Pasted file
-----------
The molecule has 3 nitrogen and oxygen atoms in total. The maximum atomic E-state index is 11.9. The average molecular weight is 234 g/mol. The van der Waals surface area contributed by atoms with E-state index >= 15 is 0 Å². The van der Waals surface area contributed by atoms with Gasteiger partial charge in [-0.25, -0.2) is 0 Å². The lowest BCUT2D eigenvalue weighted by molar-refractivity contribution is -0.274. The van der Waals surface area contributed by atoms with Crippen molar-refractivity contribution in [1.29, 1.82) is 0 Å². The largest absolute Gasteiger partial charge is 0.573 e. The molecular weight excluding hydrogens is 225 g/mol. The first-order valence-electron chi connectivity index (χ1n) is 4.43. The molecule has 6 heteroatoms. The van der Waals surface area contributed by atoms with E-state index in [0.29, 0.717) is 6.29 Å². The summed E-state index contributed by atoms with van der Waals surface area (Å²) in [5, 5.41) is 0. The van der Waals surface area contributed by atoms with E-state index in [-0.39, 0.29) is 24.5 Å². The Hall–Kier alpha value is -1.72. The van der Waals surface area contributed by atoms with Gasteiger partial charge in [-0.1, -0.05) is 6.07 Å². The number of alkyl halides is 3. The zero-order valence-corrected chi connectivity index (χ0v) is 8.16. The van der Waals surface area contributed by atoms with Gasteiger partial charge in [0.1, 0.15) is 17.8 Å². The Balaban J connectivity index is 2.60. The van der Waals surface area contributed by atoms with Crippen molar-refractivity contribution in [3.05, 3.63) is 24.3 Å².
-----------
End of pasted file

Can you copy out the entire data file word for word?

The molecule has 3 nitrogen and oxygen atoms in total. The maximum atomic E-state index is 11.9. The average molecular weight is 234 g/mol. The van der Waals surface area contributed by atoms with E-state index >= 15 is 0 Å². The van der Waals surface area contributed by atoms with Gasteiger partial charge in [-0.25, -0.2) is 0 Å². The lowest BCUT2D eigenvalue weighted by molar-refractivity contribution is -0.274. The van der Waals surface area contributed by atoms with Crippen molar-refractivity contribution in [1.29, 1.82) is 0 Å². The largest absolute Gasteiger partial charge is 0.573 e. The molecular weight excluding hydrogens is 225 g/mol. The first-order valence-electron chi connectivity index (χ1n) is 4.43. The molecule has 6 heteroatoms. The van der Waals surface area contributed by atoms with E-state index in [0.29, 0.717) is 6.29 Å². The summed E-state index contributed by atoms with van der Waals surface area (Å²) in [5, 5.41) is 0. The van der Waals surface area contributed by atoms with E-state index in [-0.39, 0.29) is 24.5 Å². The Hall–Kier alpha value is -1.72. The van der Waals surface area contributed by atoms with Gasteiger partial charge in [-0.1, -0.05) is 6.07 Å². The number of alkyl halides is 3. The zero-order valence-corrected chi connectivity index (χ0v) is 8.16. The van der Waals surface area contributed by atoms with Gasteiger partial charge in [0.1, 0.15) is 17.8 Å². The Balaban J connectivity index is 2.60. The van der Waals surface area contributed by atoms with Crippen molar-refractivity contribution in [3.05, 3.63) is 24.3 Å².